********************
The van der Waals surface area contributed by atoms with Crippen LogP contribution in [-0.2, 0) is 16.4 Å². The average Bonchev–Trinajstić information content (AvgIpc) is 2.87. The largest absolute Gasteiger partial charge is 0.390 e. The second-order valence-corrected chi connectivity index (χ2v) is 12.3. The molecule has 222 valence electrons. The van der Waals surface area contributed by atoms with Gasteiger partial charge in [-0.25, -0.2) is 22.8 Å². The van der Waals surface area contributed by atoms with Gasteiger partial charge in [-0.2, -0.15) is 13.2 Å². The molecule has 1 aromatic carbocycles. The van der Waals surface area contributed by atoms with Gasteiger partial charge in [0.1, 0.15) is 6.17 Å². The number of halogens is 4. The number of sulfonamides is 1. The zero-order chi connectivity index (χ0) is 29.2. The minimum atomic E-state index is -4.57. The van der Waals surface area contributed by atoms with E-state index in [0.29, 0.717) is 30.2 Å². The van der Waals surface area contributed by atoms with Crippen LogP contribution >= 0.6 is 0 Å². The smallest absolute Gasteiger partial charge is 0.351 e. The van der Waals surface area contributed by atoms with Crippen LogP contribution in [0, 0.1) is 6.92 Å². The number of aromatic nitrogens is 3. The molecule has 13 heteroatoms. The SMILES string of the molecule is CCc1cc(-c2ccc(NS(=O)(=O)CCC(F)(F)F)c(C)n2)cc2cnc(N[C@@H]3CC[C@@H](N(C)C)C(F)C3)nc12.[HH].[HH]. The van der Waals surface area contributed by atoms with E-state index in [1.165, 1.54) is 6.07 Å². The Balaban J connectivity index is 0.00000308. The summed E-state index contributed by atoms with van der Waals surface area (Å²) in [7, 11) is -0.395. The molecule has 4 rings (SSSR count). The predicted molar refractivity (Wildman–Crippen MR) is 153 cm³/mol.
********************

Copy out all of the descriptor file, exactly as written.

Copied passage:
The van der Waals surface area contributed by atoms with Crippen LogP contribution in [-0.2, 0) is 16.4 Å². The average Bonchev–Trinajstić information content (AvgIpc) is 2.87. The largest absolute Gasteiger partial charge is 0.390 e. The second-order valence-corrected chi connectivity index (χ2v) is 12.3. The molecule has 222 valence electrons. The van der Waals surface area contributed by atoms with Gasteiger partial charge in [-0.25, -0.2) is 22.8 Å². The van der Waals surface area contributed by atoms with Gasteiger partial charge in [-0.2, -0.15) is 13.2 Å². The molecule has 1 aromatic carbocycles. The van der Waals surface area contributed by atoms with Gasteiger partial charge in [0.1, 0.15) is 6.17 Å². The number of halogens is 4. The number of sulfonamides is 1. The zero-order chi connectivity index (χ0) is 29.2. The minimum atomic E-state index is -4.57. The van der Waals surface area contributed by atoms with E-state index in [0.29, 0.717) is 30.2 Å². The van der Waals surface area contributed by atoms with Crippen LogP contribution >= 0.6 is 0 Å². The smallest absolute Gasteiger partial charge is 0.351 e. The van der Waals surface area contributed by atoms with Crippen LogP contribution in [0, 0.1) is 6.92 Å². The number of aromatic nitrogens is 3. The molecule has 13 heteroatoms. The SMILES string of the molecule is CCc1cc(-c2ccc(NS(=O)(=O)CCC(F)(F)F)c(C)n2)cc2cnc(N[C@@H]3CC[C@@H](N(C)C)C(F)C3)nc12.[HH].[HH]. The van der Waals surface area contributed by atoms with E-state index in [1.165, 1.54) is 6.07 Å². The Balaban J connectivity index is 0.00000308. The summed E-state index contributed by atoms with van der Waals surface area (Å²) in [7, 11) is -0.395. The molecule has 4 rings (SSSR count). The predicted molar refractivity (Wildman–Crippen MR) is 153 cm³/mol.